The new Retina Pro is a much better proposition for Apple to build: no optical drive, less I/O components, soldered RAM, custom SSD… it all means smaller BOM, simpler assembly and no aftermarket upgrades, which in turn means more $$$ for Apple.

      I think they will keep the Retina display on that model only, to drag customers towards it, and they will phase out the classic Pro when the market will be ready to accept the lack of optical, ethernet, FW, upgradeable RAM and big mechanical drives on the whole portable line-up.

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  2. Knowing Apple, they hate changing things if they aren’t broken. The current price structure for their products is virtually perfect for Apple. Retina displays may cost a little more, but we’re talking $20 to $40 more per Mac, maybe. These high end displays obviously can’t cost too much if they’re fitting them into the iPad’s price point. Apple will more than make up for the costs by sales in the App Store.

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    1. Ronan Amicel Saturday, June 9, 2012

      iPad volumes are significantly higher than MacBook volumes, so the economics may not be the same.

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    2. Apple hates changing things that aren’t broken? Where have you been since Apple broke Snow Leopard, with change for the sake of change, and called it Lion?

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      1. Apple broke Snow Leopard? Care to explain that?

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      2. I’ve had no problems with Snow Leopard.

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  3. ANDRE SALAZAR Friday, June 8, 2012

    Typical article with NO facts to back-up claims. Then you hope you’re wrong, knowing that’s the more likely outcome, just to cover your a%*!

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  4. Any data from this stated preference willingness to pay is meaningless, not to mention the sampling bias here. Stated willingness to pay does not translate into behavior. Besides most people do not know what they are willing to pay.

    When apple introduces pricing for retina display (if it chooses to price separately) that version will be seen in the context of other offerings and that plays a role in customer selection as well (see for instance: http://www.slideshare.net/ragsvasan/macbookair )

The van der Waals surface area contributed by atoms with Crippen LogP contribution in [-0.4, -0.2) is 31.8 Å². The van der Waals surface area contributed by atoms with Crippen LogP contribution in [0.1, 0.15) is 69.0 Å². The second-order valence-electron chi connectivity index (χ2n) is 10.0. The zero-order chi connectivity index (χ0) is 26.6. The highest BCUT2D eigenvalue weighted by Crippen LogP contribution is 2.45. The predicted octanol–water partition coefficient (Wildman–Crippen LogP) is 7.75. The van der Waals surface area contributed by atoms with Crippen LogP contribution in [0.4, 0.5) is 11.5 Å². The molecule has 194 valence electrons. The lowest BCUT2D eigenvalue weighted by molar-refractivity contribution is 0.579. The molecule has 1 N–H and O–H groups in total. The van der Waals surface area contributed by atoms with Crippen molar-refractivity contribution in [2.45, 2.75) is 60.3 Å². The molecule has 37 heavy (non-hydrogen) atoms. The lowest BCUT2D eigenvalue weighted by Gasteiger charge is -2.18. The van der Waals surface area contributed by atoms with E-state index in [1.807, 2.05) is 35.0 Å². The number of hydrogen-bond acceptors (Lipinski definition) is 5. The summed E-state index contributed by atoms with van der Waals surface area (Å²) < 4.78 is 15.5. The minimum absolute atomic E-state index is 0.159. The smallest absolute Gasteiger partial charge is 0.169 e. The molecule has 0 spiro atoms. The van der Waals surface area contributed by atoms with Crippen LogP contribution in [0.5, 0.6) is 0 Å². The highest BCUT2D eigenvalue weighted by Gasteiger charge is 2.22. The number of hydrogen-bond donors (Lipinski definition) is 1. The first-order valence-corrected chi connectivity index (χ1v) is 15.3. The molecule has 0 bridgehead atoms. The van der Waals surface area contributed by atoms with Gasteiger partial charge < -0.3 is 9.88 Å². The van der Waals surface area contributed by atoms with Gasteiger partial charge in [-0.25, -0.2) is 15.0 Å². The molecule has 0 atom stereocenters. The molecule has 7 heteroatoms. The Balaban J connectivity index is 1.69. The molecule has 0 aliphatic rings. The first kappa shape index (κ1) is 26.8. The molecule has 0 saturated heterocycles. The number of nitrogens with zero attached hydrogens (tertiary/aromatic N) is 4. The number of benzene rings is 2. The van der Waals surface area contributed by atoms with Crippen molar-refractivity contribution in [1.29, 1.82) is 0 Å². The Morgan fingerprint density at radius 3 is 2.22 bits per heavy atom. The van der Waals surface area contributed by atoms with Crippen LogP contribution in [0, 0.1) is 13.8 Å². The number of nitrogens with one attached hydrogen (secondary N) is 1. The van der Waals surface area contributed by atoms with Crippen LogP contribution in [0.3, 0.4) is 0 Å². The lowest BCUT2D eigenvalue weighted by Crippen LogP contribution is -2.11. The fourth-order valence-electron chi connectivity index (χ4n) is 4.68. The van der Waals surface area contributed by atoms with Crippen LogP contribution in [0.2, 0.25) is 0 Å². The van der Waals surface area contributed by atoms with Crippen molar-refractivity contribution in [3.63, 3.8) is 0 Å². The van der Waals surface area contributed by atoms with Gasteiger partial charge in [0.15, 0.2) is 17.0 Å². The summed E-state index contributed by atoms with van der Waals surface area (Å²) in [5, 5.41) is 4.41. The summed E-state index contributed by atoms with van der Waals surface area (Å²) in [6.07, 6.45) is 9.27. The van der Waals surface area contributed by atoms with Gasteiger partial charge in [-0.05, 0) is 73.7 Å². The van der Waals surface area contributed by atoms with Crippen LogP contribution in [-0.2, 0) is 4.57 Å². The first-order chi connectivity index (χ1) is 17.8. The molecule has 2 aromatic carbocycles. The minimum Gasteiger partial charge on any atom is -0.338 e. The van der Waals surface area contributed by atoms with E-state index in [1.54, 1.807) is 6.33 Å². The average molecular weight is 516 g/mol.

If you really are interested in finding it, let me know.
    -Rags

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  5. Apple can add costly technologies to the iPad and iPhone because of their tremendous volume advantages, which keeps these products price-competitive (or better).

    On the other hand the inclusion of expensive technologies is one of the things that, in the past, has prevented Mac hardware from having been fully cost-competitive.

    A good strategic move might be to allow high iPad and iPhone margins to partially subsidize lower Mac margins, adding higher-cost technologies to Mac products while not raising prices. High-res screens might be a good example of such a strategy.

    This would give Mac products a difficult-to-compete-with technological advantage against their rivals, in addition to competitive pricing, and help maintain the Mac’s status as a halo product.

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  6. Apple already charges more for a “Hi-Res” display in their Macbook Pros. In the 15″ model, 1440-by-900 is standard, but for $100 more you can upgrade to a 1680-by-1050 display.

    Based on that, my guess is Apple will make the “Retina Display” an add-on, as the article states. The question is, what will the base model’s resolution be? Are they going to keep that at 1440-by-900 or will now get 1680-by-1050 by default? The latter would be nice.